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Which snowboard size? A guide to snowboard sizing.

Updated on July 17, 2011

This is a guide to help you navigate the problems of snowboard sizing and to help you choose the snowboard size that is best for you. Until now you have probably had to hire a snowboard and faced the embarrassment of not knowing how to respond to the question of which size you need. I expect like most people, you have just taken what is offered to you and not put too much thought into snowboard sizing and how the size of your snowboard might affect your riding.

The first thing to consider when buying a snowboard is just how do you intend to ride? Will you be predominantly on the slopes or the pipe? Will you focus on out and out speed or concentrating on tricks. All of the above is going to very relative in choosing the snowboard that is right for you and your hard earnt dollars.

 "ride for the rider you want to become, not for the rider you already are"

When considering a purchase, it is better to get a board that you can grow into and enjoy. Start by renting or borrowing a few different sizes. Your first attempts at snowboarding were probably on a hired freestyle/freeriding snowboard. Early on, avoid a board that is too long for your riding ability. Unless you are over 200 pounds a 170cm+ board will be too difficult. If you have trouble bending a board in the shop then you are definately going to have trouble getting it to flex when it matters on the slope. As you get better you might want to get a board that is a bit tougher.

Snowboard sizing - Decide its primary use
Snowboard sizing - Decide its primary use

 "a used board in good condition is better than the same money spent on a cheap board"

Unless you are extremely passionate (or rich!) you will probably only be buying one board so put a lot of thought into exactly what sort of riding it will be used for. With this in mind, choosing the right snowboard size will be a lot easier. Below is an approximate guide to snowboard sizing;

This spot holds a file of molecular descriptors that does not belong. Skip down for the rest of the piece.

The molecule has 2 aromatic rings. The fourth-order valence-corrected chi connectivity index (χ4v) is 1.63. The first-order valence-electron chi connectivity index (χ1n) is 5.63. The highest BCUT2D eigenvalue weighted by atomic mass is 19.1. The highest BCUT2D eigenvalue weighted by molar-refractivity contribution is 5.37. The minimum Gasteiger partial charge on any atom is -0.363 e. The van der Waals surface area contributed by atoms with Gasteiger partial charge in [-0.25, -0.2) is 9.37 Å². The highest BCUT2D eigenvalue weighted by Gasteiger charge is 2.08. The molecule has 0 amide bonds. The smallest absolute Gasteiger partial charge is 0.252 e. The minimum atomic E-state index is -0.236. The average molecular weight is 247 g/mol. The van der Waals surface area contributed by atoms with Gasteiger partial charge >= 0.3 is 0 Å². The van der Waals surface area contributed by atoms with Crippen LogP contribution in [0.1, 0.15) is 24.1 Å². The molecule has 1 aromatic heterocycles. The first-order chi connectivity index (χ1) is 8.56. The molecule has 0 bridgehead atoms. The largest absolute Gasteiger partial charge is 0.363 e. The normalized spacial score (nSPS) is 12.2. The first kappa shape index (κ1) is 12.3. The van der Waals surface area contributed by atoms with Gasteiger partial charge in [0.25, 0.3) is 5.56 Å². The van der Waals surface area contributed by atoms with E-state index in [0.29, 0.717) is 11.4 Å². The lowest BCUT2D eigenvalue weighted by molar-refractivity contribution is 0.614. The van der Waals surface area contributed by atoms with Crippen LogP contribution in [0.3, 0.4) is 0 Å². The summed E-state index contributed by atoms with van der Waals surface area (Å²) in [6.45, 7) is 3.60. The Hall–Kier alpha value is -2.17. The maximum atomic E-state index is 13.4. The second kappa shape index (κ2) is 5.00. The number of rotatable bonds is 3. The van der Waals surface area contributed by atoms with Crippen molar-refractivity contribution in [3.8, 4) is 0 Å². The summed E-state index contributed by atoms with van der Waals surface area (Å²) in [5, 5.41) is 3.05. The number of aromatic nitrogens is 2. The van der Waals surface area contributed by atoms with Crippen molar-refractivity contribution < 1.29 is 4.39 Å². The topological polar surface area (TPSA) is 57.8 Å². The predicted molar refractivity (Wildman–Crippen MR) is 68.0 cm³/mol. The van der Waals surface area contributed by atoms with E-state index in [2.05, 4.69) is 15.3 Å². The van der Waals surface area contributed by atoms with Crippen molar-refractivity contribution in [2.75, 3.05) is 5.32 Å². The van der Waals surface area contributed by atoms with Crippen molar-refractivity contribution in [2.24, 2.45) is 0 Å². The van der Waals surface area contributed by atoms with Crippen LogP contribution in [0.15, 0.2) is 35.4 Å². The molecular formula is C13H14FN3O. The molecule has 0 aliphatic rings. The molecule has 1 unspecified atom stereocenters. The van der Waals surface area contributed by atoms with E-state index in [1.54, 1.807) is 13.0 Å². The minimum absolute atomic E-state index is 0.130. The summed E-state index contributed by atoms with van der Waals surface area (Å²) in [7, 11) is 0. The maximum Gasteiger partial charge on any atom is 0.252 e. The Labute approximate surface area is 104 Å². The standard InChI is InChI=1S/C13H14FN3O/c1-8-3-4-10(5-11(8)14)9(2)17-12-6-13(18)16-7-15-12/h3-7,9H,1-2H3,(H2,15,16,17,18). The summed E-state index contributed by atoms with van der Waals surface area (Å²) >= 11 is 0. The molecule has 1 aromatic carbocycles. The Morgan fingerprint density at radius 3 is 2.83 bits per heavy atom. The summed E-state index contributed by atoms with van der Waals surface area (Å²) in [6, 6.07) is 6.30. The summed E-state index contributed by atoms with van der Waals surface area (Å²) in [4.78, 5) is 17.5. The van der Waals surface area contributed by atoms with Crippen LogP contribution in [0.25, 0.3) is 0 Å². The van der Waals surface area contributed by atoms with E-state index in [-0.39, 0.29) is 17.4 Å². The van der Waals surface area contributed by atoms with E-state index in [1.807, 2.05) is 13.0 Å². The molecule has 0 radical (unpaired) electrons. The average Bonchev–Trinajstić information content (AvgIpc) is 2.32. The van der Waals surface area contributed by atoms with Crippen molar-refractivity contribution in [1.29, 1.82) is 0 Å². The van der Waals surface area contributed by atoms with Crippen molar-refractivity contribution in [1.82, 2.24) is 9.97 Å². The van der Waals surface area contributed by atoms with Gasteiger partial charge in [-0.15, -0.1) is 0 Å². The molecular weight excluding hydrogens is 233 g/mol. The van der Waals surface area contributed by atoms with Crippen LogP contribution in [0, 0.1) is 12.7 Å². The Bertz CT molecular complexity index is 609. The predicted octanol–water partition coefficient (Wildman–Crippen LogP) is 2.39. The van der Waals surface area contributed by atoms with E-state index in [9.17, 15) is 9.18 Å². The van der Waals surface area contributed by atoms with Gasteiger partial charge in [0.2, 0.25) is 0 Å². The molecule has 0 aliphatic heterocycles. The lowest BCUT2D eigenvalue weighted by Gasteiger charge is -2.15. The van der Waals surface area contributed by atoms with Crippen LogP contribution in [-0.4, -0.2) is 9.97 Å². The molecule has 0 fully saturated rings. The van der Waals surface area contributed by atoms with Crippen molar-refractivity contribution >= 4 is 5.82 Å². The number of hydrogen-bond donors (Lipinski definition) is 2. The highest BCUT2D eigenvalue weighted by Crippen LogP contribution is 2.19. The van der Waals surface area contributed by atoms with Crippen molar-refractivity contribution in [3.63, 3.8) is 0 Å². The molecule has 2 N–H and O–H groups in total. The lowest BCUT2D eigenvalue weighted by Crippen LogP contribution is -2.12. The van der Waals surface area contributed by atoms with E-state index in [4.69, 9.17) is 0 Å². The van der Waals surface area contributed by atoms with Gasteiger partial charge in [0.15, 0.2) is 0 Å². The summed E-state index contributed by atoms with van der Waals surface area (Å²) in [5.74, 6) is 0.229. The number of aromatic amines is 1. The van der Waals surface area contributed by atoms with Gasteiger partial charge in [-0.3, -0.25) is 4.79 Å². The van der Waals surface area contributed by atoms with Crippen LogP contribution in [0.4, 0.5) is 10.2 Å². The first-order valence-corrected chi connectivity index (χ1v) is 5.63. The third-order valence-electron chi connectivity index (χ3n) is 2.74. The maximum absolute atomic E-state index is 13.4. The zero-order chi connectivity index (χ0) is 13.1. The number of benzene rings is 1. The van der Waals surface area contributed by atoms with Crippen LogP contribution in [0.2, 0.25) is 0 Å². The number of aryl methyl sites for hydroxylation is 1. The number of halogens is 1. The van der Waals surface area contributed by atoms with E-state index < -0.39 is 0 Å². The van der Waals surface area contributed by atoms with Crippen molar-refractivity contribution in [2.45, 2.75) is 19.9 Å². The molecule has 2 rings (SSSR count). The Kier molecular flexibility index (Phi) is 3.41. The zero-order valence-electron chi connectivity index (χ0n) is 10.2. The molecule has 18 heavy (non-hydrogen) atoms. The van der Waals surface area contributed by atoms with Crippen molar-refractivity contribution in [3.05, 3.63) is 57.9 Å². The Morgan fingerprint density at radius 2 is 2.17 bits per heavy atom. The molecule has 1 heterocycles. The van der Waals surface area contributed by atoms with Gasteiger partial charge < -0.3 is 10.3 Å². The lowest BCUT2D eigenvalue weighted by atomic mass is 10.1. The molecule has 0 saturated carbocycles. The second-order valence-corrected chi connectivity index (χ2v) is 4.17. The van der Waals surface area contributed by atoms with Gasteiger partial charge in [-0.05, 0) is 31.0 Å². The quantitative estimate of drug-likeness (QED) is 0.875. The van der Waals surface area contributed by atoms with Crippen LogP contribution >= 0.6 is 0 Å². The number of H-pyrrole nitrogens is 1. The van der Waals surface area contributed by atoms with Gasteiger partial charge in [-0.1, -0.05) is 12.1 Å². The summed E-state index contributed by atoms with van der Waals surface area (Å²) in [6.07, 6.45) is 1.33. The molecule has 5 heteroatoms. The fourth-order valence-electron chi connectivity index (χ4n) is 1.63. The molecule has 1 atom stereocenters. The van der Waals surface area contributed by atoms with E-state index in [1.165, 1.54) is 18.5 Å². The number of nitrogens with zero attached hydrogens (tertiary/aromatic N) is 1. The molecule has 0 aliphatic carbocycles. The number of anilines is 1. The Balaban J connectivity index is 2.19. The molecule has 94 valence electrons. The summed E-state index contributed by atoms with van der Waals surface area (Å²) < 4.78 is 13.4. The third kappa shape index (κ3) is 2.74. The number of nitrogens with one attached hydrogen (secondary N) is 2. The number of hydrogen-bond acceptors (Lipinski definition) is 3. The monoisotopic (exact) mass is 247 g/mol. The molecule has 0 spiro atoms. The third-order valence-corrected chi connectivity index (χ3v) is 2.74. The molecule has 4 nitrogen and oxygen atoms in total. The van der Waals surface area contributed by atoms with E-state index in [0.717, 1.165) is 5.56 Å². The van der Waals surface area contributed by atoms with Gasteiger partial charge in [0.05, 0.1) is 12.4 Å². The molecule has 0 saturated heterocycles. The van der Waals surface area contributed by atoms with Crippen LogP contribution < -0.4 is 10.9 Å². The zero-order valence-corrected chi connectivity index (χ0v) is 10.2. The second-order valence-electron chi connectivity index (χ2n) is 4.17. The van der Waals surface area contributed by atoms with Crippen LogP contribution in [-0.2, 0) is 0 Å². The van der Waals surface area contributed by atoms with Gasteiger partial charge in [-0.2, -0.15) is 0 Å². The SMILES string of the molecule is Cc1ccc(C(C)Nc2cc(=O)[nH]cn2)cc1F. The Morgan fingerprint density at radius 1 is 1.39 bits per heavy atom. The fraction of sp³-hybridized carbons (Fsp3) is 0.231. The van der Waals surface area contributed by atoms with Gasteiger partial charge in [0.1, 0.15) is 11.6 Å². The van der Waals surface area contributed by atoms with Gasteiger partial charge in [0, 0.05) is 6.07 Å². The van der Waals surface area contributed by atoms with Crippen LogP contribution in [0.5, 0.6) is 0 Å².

Snowboard Sizing Chart

Under 100lbs / 45kg
up to 140cm
 up to 145cm
Big Mountain / High Speed
up to 155cm
No turns / super-G
Carving slalom
up to 150cm
Carving Giant Slalom
up to 160cm
Matching your board size to your riding requirements

 Whilst it may seem that there are a lot of things to consider when choosing a board such as brand, graphics, price etc, it really should all just come down to size. Ultimately you want to buy a board for what it will do for your riding, not your image. Don't be tempted by flashy designs, it may be hard to resist an eye-catching board but who will see it once you hit the slopes. Far better to be eye-catching for your snowboarding than your snowboard.

Many riders make the mistake of concentrating on length when snowboard sizing and ignoring the width. Ideally you want no more than a 1/2 inch of toe and heel overhanging the edge of the snowboard. Alpine and race boards are narrower and will dictate the binding angles you need to ride them with. If you don't like the foot angles then try another board.


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    • Mrs. J. B. profile image

      Mrs. J. B. 7 years ago from Southern California

      Now you know if I try this, as well as jumping motorbikes I'd be dead..... I use to ski, play tennis, be a cheerleader ( captain ) , dance ballet but my KNEES are so bad......